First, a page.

Let that digest for a moment.

Initially in shock, because I had never heard of anything so outrageous in my life, I asked around, emailed the company, and posted on Yelp and ApartmentRatings.com. I thought for sure this was a mistake. I mean, really. When we first moved in, the man who owns the other three-bedroom unit on the other side of the complex told me we were getting “ripped off” for what we were paying as compared to him. He is still here, and I included that in my emails and reviews.

I wanted to be reasonable and understanding, and honestly I didn’t want to leave. We like it here, we are very comfortable and happy. But we also live on the incomes of a freelance writer and a film editor who hasn’t seen a decent raise in his wages in as long as we can remember (in fact, we have lost benefits in recent years).

So I waited patiently, started looking around some more. And I figured that if we didn’t hear by the end of this week we’d have to get more serious about finding someplace else. Finally, after not hearing back from anyone, today I went on Yelp to find a response to my review. Here is the candy-assed response they gave me.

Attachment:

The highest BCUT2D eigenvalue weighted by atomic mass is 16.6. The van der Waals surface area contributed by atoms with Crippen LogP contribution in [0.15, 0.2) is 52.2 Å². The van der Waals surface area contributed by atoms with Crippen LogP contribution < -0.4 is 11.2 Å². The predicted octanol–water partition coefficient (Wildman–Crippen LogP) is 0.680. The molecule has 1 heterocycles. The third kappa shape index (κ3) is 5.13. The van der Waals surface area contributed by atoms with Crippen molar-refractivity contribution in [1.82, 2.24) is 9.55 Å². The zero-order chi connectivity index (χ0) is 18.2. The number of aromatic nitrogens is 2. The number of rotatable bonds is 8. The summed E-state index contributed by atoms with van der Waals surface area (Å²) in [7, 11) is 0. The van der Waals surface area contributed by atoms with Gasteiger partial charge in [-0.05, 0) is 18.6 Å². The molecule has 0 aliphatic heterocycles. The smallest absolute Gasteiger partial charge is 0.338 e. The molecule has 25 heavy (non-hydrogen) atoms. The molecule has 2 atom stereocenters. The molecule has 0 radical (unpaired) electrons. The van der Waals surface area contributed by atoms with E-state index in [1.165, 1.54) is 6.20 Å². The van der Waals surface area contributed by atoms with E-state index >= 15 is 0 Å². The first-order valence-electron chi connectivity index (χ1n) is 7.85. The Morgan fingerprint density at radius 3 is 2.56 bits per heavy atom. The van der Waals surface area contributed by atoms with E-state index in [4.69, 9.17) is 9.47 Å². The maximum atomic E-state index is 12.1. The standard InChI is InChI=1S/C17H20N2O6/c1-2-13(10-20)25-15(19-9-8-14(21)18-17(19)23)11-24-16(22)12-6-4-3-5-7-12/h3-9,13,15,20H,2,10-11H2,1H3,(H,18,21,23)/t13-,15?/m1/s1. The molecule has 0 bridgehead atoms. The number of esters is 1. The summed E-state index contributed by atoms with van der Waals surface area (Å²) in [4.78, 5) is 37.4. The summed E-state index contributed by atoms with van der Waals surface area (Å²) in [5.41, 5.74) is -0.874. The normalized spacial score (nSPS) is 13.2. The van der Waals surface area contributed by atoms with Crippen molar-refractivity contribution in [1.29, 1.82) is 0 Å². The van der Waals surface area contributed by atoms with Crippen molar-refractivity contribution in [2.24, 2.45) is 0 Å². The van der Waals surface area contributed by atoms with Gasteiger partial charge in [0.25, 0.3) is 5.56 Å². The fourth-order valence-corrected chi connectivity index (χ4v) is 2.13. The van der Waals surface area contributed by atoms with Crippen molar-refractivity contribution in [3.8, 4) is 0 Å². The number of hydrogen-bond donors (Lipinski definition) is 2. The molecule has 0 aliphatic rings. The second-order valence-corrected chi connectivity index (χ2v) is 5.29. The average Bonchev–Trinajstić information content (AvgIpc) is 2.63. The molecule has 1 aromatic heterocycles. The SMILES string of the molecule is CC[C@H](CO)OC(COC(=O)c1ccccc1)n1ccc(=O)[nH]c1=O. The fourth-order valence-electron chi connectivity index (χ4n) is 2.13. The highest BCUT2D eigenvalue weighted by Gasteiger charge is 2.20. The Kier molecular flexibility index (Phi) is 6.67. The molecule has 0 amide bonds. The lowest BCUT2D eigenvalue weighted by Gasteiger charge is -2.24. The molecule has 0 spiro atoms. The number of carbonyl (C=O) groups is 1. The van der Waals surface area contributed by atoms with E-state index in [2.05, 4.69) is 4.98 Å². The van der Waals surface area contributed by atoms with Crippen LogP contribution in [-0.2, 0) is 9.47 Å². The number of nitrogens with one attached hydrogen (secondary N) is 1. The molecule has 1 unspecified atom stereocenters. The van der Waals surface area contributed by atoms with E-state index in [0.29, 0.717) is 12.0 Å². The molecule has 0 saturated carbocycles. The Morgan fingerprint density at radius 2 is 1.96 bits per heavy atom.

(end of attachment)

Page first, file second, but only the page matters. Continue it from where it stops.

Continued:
Response

So basically: don’t want to pay our rent increase?? – SEE YA!

Renters forever, we find ourselves with no home.

As the day wore on, the reality of this situation started to really sink in. Not only are we completely unable to pay the increase of rent at our current place, rental rates in the area actually are around the same as we currently pay but there is nothing available – so far – in our time frame. I cannot even wrap my mind around that, let alone how many people I know that rent for cheaper than we do but that are holding on to their good prices for dear life.

It’s starting to sound a lot like New York City. I always knew there was a reason LA and NYC seemed so interchangeable.

We have family that owns property down the street from where we live and rents it out, but they don’t want to offend the person they are already renting to by giving them notice so we can take over the lease.

Let that one sink in a moment too.

So in just eight, short weeks we will have no home. Or a new home, but where or how I have no idea. The other alternatives are equally as terrifying: we move into an hotel until we find a place that is in our price range; or we finally decide that this is time to cut the ties of my husband’s career and move all the way across the country with no home and no jobs to speak of.

Nonetheless, I am left with this more philosophical mind frame of the times in which we live. Where no one is safe or secure. Own a home and the market could crash and you could wind up in foreclosure with nowhere to go. Rent a home and the market could soar and you could wind up on the streets with nowhere to go. No one is safe, the middle class is being squeezed out of existence as far as I can see it.

It’s terrifying, really. We were so comfortable.